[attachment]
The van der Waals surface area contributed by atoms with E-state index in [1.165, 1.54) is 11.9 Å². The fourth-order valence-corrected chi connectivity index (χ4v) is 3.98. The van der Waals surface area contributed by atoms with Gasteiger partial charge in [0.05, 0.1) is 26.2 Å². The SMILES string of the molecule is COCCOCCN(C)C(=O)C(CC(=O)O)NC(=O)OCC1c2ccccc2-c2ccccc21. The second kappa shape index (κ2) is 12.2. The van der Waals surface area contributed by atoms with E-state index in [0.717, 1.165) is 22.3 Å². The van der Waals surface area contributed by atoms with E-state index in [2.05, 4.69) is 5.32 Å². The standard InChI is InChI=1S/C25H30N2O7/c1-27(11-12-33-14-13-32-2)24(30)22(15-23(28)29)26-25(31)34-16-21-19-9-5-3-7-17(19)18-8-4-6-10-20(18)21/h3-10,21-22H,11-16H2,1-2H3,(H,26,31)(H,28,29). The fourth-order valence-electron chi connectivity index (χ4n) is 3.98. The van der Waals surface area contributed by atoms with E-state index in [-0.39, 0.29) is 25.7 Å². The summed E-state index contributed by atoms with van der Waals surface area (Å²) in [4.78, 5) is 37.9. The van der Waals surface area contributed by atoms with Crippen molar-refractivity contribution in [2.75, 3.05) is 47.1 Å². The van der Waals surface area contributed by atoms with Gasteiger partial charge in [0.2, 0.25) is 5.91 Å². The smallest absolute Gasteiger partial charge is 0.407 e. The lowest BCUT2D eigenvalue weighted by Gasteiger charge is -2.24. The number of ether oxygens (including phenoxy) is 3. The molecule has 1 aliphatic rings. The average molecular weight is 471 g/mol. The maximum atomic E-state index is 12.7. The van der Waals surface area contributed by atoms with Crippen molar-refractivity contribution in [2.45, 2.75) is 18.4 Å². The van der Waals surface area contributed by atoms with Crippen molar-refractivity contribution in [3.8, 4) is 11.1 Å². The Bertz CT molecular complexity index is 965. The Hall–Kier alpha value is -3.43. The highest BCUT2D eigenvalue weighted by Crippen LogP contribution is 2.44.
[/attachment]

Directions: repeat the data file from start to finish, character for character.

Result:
The van der Waals surface area contributed by atoms with E-state index in [1.165, 1.54) is 11.9 Å². The fourth-order valence-corrected chi connectivity index (χ4v) is 3.98. The van der Waals surface area contributed by atoms with Gasteiger partial charge in [0.05, 0.1) is 26.2 Å². The SMILES string of the molecule is COCCOCCN(C)C(=O)C(CC(=O)O)NC(=O)OCC1c2ccccc2-c2ccccc21. The second kappa shape index (κ2) is 12.2. The van der Waals surface area contributed by atoms with E-state index in [0.717, 1.165) is 22.3 Å². The van der Waals surface area contributed by atoms with E-state index in [2.05, 4.69) is 5.32 Å². The standard InChI is InChI=1S/C25H30N2O7/c1-27(11-12-33-14-13-32-2)24(30)22(15-23(28)29)26-25(31)34-16-21-19-9-5-3-7-17(19)18-8-4-6-10-20(18)21/h3-10,21-22H,11-16H2,1-2H3,(H,26,31)(H,28,29). The fourth-order valence-electron chi connectivity index (χ4n) is 3.98. The van der Waals surface area contributed by atoms with E-state index in [-0.39, 0.29) is 25.7 Å². The summed E-state index contributed by atoms with van der Waals surface area (Å²) in [4.78, 5) is 37.9. The van der Waals surface area contributed by atoms with Crippen molar-refractivity contribution in [2.75, 3.05) is 47.1 Å². The van der Waals surface area contributed by atoms with Gasteiger partial charge in [0.2, 0.25) is 5.91 Å². The smallest absolute Gasteiger partial charge is 0.407 e. The lowest BCUT2D eigenvalue weighted by Gasteiger charge is -2.24. The number of ether oxygens (including phenoxy) is 3. The molecule has 1 aliphatic rings. The average molecular weight is 471 g/mol. The maximum atomic E-state index is 12.7. The van der Waals surface area contributed by atoms with Crippen molar-refractivity contribution in [2.45, 2.75) is 18.4 Å². The van der Waals surface area contributed by atoms with Crippen molar-refractivity contribution in [3.8, 4) is 11.1 Å². The Bertz CT molecular complexity index is 965. The Hall–Kier alpha value is -3.43. The highest BCUT2D eigenvalue weighted by Crippen LogP contribution is 2.44.